Dear LAMMPS Users and Developers,
Has anyone tried to implement a general feature for swapping molecule COM velocities, like would be needed to work with SHAKE? This would be good for small rigid solvents, e.g., SPC/E has a good thermal conductivity (0.7-0.8 W/mK) and 2.0 fs timestep.
My understanding is that as long as the relative velocities of each atom are maintained, the system will still conserve energy with SHAKE. I modified fix thermal_conductivity to switch the COM velocity for atoms defined in an angle (e.g., 3-site rigid water). It seemed to work well (give linear temperature profile) in a few serial tests.
No one has done it so far as I know except you. It
would be nice to release in LAMMPS if what you
did is general. How do you know what atoms are
in the rigid body, and how to select them and how
to reset all their velocities together?
Steve, I think my way is not very general.
I only needed to switch velocity for 3-site water using SHAKE for bonds/angles. The strategy was to loop over local atoms (in a fix) looking for a particular type (oxygen), which I know are constrained. When oxygen is found, I retrieve the global ids of the other two atoms in the angle from angle_atom1, angle_atom2, angle_atom3 then use map() to find their local id. Then check the molecule’s KE (instead of atom’s KE).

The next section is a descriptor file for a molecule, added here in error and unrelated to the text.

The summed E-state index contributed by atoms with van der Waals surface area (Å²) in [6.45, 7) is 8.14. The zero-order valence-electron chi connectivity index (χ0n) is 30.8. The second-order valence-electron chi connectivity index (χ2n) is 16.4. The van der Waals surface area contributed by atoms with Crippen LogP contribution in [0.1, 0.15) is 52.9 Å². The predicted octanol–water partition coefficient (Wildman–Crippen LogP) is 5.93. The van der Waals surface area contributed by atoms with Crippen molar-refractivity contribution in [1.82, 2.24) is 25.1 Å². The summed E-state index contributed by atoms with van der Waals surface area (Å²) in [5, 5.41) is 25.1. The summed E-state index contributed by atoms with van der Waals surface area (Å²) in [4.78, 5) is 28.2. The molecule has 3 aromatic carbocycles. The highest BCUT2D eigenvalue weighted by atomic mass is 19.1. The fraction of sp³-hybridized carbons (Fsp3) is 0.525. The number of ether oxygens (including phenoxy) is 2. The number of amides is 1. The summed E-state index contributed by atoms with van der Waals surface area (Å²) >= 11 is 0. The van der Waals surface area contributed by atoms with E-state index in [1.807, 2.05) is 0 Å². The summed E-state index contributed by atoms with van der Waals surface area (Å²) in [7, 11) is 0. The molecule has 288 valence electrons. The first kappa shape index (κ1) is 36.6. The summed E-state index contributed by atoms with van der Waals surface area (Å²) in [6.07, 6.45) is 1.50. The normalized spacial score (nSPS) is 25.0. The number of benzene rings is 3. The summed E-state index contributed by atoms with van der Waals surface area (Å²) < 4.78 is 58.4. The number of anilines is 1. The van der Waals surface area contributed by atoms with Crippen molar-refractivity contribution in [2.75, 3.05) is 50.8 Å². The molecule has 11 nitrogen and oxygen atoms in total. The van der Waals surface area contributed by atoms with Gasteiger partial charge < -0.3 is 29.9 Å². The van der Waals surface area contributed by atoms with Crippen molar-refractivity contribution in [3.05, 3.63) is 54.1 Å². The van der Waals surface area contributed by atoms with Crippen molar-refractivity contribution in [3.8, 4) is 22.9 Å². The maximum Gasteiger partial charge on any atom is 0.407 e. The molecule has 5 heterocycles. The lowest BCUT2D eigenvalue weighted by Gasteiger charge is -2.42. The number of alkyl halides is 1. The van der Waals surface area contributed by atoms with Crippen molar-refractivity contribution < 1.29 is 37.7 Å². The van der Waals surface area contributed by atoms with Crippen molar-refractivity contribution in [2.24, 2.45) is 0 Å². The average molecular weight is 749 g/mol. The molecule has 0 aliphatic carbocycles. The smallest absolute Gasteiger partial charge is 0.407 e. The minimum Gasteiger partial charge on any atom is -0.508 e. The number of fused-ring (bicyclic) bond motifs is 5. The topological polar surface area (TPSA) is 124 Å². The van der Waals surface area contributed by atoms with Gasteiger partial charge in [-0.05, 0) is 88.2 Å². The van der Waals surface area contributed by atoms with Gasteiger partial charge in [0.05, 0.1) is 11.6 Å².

When its time to switch velocity, the COM velocity of the original molecule is subtracted off all three atoms, and the new COM velocity is added on (per the Zhang reference).
Not sure how this would work in general. One idea might be to loop through local (and ghost?) atoms and sum the KE for each molecule, store atom IDs for lowest and highest molecular KE, then switch COM velocities.
Rather than use bonds/angles to find the other atoms, it
would probably be more general to just use the molecule ID.
Do you still need to identify a specific atom in the molecule (e.g. O),
or is the idea just to swap COM velocities of entire molecules?
Yes- using molecule ID would be much better.
The idea is to swap COM velocity of the entire molecule, but there has to be a check to see where the molecule is at. I used the O position in SPC/E for this, but the COM position would be better (although a bit more expensive). I’d guess that its not important for performance unless the swaps are happening very frequently or the solvent has alot of atoms per molecule. About one swap every 50-150 timesteps seems pretty reasonable for water.